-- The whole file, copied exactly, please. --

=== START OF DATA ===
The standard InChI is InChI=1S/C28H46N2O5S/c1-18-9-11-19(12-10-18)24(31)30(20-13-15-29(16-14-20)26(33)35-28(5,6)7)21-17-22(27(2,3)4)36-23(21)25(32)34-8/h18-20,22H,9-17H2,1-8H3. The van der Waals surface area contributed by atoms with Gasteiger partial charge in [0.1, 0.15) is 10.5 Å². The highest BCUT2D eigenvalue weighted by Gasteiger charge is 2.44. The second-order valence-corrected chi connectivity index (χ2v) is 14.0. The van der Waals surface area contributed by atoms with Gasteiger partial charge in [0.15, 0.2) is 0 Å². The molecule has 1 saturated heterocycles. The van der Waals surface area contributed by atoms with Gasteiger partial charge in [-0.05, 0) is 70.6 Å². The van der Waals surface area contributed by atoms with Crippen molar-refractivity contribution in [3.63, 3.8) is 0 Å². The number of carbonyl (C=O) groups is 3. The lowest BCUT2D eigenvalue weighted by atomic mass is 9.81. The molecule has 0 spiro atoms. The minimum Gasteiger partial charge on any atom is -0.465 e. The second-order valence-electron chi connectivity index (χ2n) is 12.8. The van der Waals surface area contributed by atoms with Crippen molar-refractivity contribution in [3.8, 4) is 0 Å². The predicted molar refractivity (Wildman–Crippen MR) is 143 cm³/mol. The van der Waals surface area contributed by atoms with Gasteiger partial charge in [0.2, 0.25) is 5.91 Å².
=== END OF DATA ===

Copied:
The standard InChI is InChI=1S/C28H46N2O5S/c1-18-9-11-19(12-10-18)24(31)30(20-13-15-29(16-14-20)26(33)35-28(5,6)7)21-17-22(27(2,3)4)36-23(21)25(32)34-8/h18-20,22H,9-17H2,1-8H3. The van der Waals surface area contributed by atoms with Gasteiger partial charge in [0.1, 0.15) is 10.5 Å². The highest BCUT2D eigenvalue weighted by Gasteiger charge is 2.44. The second-order valence-corrected chi connectivity index (χ2v) is 14.0. The van der Waals surface area contributed by atoms with Gasteiger partial charge in [0.15, 0.2) is 0 Å². The molecule has 1 saturated heterocycles. The van der Waals surface area contributed by atoms with Gasteiger partial charge in [-0.05, 0) is 70.6 Å². The van der Waals surface area contributed by atoms with Crippen molar-refractivity contribution in [3.63, 3.8) is 0 Å². The number of carbonyl (C=O) groups is 3. The lowest BCUT2D eigenvalue weighted by atomic mass is 9.81. The molecule has 0 spiro atoms. The minimum Gasteiger partial charge on any atom is -0.465 e. The second-order valence-electron chi connectivity index (χ2n) is 12.8. The van der Waals surface area contributed by atoms with Crippen molar-refractivity contribution in [3.8, 4) is 0 Å². The predicted molar refractivity (Wildman–Crippen MR) is 143 cm³/mol. The van der Waals surface area contributed by atoms with Gasteiger partial charge in [0.2, 0.25) is 5.91 Å².